Against her better judgement, she turned to face him. Under the soft glow of the moon, surrounded by the snow-covered field, the little girl inside her recognised him as the friend she had lost, and it was all she could do to keep her voice steady.

"Does it matter?" She had no answers for him. She had no answers for herself. "Just go before someone notices you're missing."

Malfoy didn't move. "Come with me," he said as if it was the most natural suggestion in the world.

Her laughter sounded bitter to her own ears. "And go where? Where do a Death Eater and a Mudblood go to hide?"

"It's a big world, Granger."

"It's not that big." Even if she wished it was. "And I can't go." Even if she wished she could.

"They'll never understand it," he said. "They'll never forgive it either."

It was just as it should be. She would never understand or forgive it herself.

"Just go," she repeated, dangerously close to tears. "Please."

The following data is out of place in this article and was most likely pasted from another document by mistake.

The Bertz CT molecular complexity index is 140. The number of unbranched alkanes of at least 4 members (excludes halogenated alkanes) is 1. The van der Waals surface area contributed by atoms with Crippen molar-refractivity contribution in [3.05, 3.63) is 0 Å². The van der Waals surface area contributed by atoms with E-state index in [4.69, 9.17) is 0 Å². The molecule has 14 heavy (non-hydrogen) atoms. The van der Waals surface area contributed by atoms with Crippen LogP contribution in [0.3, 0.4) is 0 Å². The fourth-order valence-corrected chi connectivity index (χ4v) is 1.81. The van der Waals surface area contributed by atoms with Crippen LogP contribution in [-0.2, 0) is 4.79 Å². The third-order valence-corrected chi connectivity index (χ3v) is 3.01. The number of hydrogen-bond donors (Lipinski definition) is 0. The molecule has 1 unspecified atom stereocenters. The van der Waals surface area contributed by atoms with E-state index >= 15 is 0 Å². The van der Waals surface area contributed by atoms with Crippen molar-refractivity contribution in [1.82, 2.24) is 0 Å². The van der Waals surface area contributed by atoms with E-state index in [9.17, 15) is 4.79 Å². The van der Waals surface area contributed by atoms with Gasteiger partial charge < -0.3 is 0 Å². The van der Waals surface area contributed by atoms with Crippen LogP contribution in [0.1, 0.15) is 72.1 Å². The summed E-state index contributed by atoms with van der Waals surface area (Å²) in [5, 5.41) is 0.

He moved closer to her and tucked a stray curl behind her ear. "Take care of yourself, Hermione."

And just like that, the last of her defences crumbled and she broke down crying. She could have hit herself for it. He was no friend of hers, not really. She had no reason to cry. But in some strange, twisted way, she felt his loss. She had felt it ever since that day in the Room of Requirement. Because somewhere deep inside of her lived the little girl he had once played with, and comforted, and kept safe. And that little girl missed him. She missed him more than she could say.

Draco pulled her to him, wrapping his arms tightly around her. He felt warm and familiar, and she held on to him as if to keep from drowning. She had lost so many friends to the war, so many people she loved. She couldn't bear to lose anyone else.

Draco let her cry, giving her the time she needed to grieve for him.

"Come with me," he repeated softly.

But it was not that simple. Hermione kissed him on the cheek before taking a step back.

"Goodbye, Draco," she said with a strained smile.

"Goodbye, Hermione."

And with that, he Disapparated.

***The End***